South Korea navy fires warning shots at boat from North

Naval ships opened fire after North Korean patrol vessel crossed disputed sea border in the Yellow Sea, officials said.

    South Korean naval vessels have been involved in a number of clashes with North Korean vessels [File: EPA]
    South Korean naval vessels have been involved in a number of clashes with North Korean vessels [File: EPA]

    A South Korean naval ship has fired warning shots to chase off a North Korean patrol boat which crossed their disputed western sea border, military officials said.

    The reported incursion on Tuesday morning came as military tensions run high across the Yellow Sea maritime boundary, a scene of sporadic battles between South and North Korean vessels, the South's defence ministry said.

    "The North Korean boat sailed into the southern side of the sea boundary but retreated after our naval ship fired warning shots," a ministry spokesman told the AFP news agency. 

    South Korea vows 'merciless' response to North's missiles

    It was not clear whether the incursion was intentional. North Korean patrol ships sometimes sail into southern waters to track Chinese vessels fishing illegally near the sea border.

    The two Koreas remain technically at war since the Korean conflict was concluded with a ceasefire rather than a peace treaty, and small border incidents in the past have been known to escalate swiftly.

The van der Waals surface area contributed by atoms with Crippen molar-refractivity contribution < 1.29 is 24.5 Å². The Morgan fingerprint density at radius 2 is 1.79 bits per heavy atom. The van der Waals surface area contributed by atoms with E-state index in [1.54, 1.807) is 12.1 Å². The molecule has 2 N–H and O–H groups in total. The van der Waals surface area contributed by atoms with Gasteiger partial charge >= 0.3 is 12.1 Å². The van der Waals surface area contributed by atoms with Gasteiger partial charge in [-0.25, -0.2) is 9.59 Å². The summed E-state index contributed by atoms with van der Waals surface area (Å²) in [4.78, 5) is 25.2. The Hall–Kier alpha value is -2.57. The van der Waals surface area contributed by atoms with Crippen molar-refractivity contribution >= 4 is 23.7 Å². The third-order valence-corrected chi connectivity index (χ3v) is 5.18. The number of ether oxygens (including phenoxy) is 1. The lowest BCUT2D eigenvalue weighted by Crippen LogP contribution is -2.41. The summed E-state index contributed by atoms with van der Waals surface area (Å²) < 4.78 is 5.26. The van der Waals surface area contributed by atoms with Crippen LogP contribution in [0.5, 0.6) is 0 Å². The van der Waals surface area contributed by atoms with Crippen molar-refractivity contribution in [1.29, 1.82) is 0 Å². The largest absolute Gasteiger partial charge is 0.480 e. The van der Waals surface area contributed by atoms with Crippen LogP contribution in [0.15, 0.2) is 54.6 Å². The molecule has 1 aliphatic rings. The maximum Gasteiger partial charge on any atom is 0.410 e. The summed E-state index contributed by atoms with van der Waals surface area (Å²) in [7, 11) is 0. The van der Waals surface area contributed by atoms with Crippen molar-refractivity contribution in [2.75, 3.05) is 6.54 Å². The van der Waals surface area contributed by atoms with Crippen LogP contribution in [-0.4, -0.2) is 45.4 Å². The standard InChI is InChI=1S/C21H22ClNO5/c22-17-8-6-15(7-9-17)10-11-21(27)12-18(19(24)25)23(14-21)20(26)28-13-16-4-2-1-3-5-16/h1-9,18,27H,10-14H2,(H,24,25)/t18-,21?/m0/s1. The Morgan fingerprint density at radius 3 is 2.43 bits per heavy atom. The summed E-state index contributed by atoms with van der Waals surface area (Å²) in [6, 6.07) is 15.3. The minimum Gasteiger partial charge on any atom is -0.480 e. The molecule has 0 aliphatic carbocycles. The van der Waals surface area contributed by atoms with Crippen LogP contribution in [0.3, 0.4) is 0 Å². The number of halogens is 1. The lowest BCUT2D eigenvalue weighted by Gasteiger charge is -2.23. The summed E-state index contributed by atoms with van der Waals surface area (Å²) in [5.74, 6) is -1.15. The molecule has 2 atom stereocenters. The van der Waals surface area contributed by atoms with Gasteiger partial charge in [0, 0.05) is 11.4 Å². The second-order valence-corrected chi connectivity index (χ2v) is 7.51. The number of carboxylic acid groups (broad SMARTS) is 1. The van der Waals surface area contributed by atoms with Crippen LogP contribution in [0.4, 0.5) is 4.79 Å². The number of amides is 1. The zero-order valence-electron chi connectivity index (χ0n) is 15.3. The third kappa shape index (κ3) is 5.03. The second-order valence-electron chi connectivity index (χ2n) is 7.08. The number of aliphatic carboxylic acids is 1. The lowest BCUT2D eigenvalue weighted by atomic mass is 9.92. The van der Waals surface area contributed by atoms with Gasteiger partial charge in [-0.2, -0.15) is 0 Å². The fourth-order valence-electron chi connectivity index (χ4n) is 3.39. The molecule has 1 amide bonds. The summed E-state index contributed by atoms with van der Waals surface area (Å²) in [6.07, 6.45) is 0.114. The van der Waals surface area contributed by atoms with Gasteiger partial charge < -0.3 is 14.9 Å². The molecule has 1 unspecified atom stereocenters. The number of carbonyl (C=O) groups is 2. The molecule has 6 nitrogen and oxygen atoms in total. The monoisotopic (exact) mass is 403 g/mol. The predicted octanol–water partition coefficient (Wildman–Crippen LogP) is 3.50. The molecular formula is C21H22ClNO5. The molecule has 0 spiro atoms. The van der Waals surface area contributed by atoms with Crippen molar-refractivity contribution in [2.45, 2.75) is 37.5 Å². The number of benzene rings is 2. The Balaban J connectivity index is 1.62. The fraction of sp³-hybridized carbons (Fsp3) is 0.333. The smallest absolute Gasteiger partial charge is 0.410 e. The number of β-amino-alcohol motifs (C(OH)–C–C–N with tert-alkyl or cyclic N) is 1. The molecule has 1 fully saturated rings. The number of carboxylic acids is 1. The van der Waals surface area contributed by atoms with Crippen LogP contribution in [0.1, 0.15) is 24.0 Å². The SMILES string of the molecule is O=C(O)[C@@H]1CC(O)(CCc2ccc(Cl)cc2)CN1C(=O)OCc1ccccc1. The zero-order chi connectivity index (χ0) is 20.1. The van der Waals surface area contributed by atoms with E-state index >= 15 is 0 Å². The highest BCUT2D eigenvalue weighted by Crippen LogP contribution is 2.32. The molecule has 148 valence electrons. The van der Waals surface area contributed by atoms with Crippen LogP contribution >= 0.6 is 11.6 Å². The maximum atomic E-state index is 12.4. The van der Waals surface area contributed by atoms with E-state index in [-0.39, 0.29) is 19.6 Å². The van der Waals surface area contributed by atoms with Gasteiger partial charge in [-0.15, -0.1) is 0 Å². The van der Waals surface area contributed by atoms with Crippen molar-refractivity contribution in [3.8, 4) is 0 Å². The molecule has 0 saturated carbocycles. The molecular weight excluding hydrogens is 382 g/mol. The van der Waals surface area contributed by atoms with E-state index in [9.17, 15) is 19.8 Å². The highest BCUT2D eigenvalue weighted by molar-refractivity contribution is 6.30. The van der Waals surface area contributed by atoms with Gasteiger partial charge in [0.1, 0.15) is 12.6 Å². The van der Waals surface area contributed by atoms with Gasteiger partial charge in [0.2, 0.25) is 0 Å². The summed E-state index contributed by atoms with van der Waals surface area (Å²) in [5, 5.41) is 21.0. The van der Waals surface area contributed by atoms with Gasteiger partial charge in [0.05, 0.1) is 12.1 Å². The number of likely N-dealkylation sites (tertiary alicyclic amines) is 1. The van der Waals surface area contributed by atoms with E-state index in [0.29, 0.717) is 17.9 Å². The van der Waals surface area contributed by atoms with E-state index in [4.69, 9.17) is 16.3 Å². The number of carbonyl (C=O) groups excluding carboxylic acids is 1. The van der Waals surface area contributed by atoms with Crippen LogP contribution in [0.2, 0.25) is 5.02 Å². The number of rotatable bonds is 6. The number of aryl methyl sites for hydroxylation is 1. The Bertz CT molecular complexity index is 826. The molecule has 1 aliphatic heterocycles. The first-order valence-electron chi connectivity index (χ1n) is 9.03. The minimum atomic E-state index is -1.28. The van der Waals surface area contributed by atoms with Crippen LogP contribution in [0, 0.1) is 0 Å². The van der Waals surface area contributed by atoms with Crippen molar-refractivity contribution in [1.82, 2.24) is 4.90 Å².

OPINION: The rumoured reformation of North Korea


    In November 2010, North Korea shelled a front-line island, killing four South Koreans and briefly triggering concerns of a full-scale conflict.

    In March this year, the North threatened to fire on sight without warning at any South Korean naval vessels violating the sea border.

    Cross-border tensions have remained high this year due to a series of North Korean ballistic missile tests, nuclear threats and annual US-South Korean military exercises.

    Pyongyang sees the joint drills as a rehearsal for invasion. South Korea and the US say they are purely defensive.

    SOURCE: AFP


    YOU MIGHT ALSO LIKE

    Survivor stories from Super Typhoon Haiyan

    Survivor stories from Super Typhoon Haiyan

    The Philippines’ Typhoon Haiyan was the strongest storm ever to make landfall. Five years on, we revisit this story.

    How Moscow lost Riyadh in 1938

    How Moscow lost Riyadh in 1938

    Russian-Saudi relations could be very different today, if Stalin hadn't killed the Soviet ambassador to Saudi Arabia.

    We Are Still Here: A Story from Native Alaska

    We Are Still Here: A Story from Native Alaska

    From Qatar to Alaska, a personal journey exploring what it means to belong when your culture is endangered.